As bleak as it is at times I find great comfort and encouragement when I examine how far we have come and the progress we have made. The President signed into law the Matthew Sheppard James Byrd Hate Crimes Act in 2010, DADT repeal was finally a reality (though still not implemented), and we have seen several states in our country pass marriage equality bills or civil unions. This last decade has been a historic one for LGBT people.
When I look back at my teenage years of angst (and sometimes of sheer torture), I can see even more concretely the progress we have made. I survived my terrible teenage years in the 80's when Reagan was President and the conservative wave had washed out the revolutionary one of the 60's and 70's. I would dare to bet that even in the 60's and 70's the revolution didn't make it to Carroll County, TN.
In the small town where I survived my youth there was no "gay". It wasn't necessarily that "gay" was a bad thing; it really just didn't exist. We had no gay role models, no gay community members, no Ellen and Portia, no Melissa, no Queer Eye for the Straight Guy; nothing identifiably "gay". I remember as a child being shocked at the one gay image I saw in my early teens: a gay pride parade in San Francisco with barely dressed men adorning chains. This is what "gay" was, and I wanted no part of it. My first introduction to "gay" on a local level was even more shocking and disturbing than the one on television.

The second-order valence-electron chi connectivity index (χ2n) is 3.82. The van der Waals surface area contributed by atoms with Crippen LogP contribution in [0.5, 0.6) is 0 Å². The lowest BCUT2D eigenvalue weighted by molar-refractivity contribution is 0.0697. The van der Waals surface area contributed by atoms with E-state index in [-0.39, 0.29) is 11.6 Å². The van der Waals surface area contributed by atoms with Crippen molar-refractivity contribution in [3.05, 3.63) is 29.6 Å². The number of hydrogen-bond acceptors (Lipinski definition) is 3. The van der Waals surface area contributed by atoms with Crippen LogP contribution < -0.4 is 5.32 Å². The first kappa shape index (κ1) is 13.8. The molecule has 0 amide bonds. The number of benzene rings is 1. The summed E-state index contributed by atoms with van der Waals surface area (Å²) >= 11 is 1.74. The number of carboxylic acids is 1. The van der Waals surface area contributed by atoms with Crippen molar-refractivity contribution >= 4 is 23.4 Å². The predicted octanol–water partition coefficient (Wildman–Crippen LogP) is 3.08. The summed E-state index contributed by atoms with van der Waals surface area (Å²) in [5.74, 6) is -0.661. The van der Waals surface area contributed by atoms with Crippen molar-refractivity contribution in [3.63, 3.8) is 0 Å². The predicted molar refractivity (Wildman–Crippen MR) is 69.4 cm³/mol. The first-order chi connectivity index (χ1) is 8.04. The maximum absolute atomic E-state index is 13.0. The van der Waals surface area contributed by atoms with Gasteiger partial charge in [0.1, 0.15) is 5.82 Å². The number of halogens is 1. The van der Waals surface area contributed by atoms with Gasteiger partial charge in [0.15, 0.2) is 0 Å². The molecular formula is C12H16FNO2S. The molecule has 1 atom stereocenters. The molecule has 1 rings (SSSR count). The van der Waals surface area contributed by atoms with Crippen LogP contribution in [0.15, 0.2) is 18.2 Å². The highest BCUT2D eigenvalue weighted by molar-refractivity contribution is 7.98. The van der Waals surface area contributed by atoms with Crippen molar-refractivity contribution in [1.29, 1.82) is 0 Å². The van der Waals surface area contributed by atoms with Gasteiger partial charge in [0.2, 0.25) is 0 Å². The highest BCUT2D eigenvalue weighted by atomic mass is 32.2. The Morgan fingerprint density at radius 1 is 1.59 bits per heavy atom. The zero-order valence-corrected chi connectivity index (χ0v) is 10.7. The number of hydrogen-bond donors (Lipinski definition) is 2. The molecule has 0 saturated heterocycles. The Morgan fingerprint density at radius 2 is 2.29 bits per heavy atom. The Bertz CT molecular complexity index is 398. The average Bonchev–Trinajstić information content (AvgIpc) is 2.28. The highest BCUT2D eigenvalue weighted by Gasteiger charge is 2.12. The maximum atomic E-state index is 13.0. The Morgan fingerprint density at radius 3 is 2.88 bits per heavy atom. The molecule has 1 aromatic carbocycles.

I grew up in small town USA. In the South. There we no nearby big cities, only a chain of small communities, one after another, one no different than another. The only educated people were the female teachers and their male superiors, most of whom were related. There wasn't a big city you could get to in under an hour. There were no bookstores, cafes, or art galleries. The only entertainment for miles was a gas station with a game room in the back, one pool table and a couple of video games. I spent my teenage years in that dark room. Usually high on something besides life.
The community's first notice that "gay" was in our midst was after a tragic murder. We woke up to the newspapers with a picture of a man being arrested for the murder of a well respected man in the community. The victim was a postman and the father of a classmate of mine. Reportedly, the victim had harassed a gay male couple living next door to him. The harassment had gone on for some time and had apparently gotten quite constant. It went on until that day when one of the gay men walked out of their home and shot and killed the postman. Of course, looking back I know that there was more than one victim. The gay couple had endured quite a lot before one of them snapped. But they would never be viewed as victims. They would only be viewed as sinners, sodomites, unnaturals, perverts who deserved the constant harassment because they had the nerve to "flaunt" their perversion and corrupt the town's children. Gay people in San Francisco paraded scantly clothed in chains; gay people in Tennessee were murders. There were no norms for comparison, only stereotypes.